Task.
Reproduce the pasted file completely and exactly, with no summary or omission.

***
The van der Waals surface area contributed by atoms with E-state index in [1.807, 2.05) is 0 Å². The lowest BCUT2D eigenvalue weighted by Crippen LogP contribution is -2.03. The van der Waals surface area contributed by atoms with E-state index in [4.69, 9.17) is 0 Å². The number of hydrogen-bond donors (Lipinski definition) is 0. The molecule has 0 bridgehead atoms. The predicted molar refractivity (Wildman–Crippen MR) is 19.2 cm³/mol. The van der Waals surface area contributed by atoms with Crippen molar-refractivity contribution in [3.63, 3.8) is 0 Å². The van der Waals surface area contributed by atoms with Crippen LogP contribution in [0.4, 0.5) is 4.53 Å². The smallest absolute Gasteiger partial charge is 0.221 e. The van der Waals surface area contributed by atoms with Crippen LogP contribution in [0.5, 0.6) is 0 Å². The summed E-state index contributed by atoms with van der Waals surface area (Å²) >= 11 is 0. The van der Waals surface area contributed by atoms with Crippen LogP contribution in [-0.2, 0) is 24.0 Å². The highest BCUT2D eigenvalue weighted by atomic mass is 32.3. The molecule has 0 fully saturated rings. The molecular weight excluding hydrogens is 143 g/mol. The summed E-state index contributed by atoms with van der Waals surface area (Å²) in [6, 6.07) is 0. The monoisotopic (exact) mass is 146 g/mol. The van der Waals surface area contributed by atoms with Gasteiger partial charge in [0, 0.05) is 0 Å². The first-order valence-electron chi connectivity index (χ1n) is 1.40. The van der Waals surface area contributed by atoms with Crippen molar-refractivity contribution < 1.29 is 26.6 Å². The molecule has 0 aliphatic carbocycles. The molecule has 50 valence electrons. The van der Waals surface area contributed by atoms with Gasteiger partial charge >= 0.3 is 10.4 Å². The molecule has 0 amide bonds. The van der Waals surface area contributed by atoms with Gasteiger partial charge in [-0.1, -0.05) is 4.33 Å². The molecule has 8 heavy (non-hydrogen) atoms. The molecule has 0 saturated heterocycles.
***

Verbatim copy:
The van der Waals surface area contributed by atoms with E-state index in [1.807, 2.05) is 0 Å². The lowest BCUT2D eigenvalue weighted by Crippen LogP contribution is -2.03. The van der Waals surface area contributed by atoms with E-state index in [4.69, 9.17) is 0 Å². The number of hydrogen-bond donors (Lipinski definition) is 0. The molecule has 0 bridgehead atoms. The predicted molar refractivity (Wildman–Crippen MR) is 19.2 cm³/mol. The van der Waals surface area contributed by atoms with Crippen molar-refractivity contribution in [3.63, 3.8) is 0 Å². The van der Waals surface area contributed by atoms with Crippen LogP contribution in [0.4, 0.5) is 4.53 Å². The smallest absolute Gasteiger partial charge is 0.221 e. The van der Waals surface area contributed by atoms with Crippen LogP contribution in [0.5, 0.6) is 0 Å². The summed E-state index contributed by atoms with van der Waals surface area (Å²) >= 11 is 0. The van der Waals surface area contributed by atoms with Crippen LogP contribution in [-0.2, 0) is 24.0 Å². The highest BCUT2D eigenvalue weighted by atomic mass is 32.3. The molecule has 0 fully saturated rings. The molecular weight excluding hydrogens is 143 g/mol. The summed E-state index contributed by atoms with van der Waals surface area (Å²) in [6, 6.07) is 0. The monoisotopic (exact) mass is 146 g/mol. The van der Waals surface area contributed by atoms with Gasteiger partial charge in [0, 0.05) is 0 Å². The first-order valence-electron chi connectivity index (χ1n) is 1.40. The van der Waals surface area contributed by atoms with Crippen molar-refractivity contribution < 1.29 is 26.6 Å². The molecule has 0 aliphatic carbocycles. The molecule has 50 valence electrons. The van der Waals surface area contributed by atoms with Gasteiger partial charge >= 0.3 is 10.4 Å². The molecule has 0 amide bonds. The van der Waals surface area contributed by atoms with Gasteiger partial charge in [-0.1, -0.05) is 4.33 Å². The molecule has 8 heavy (non-hydrogen) atoms. The molecule has 0 saturated heterocycles.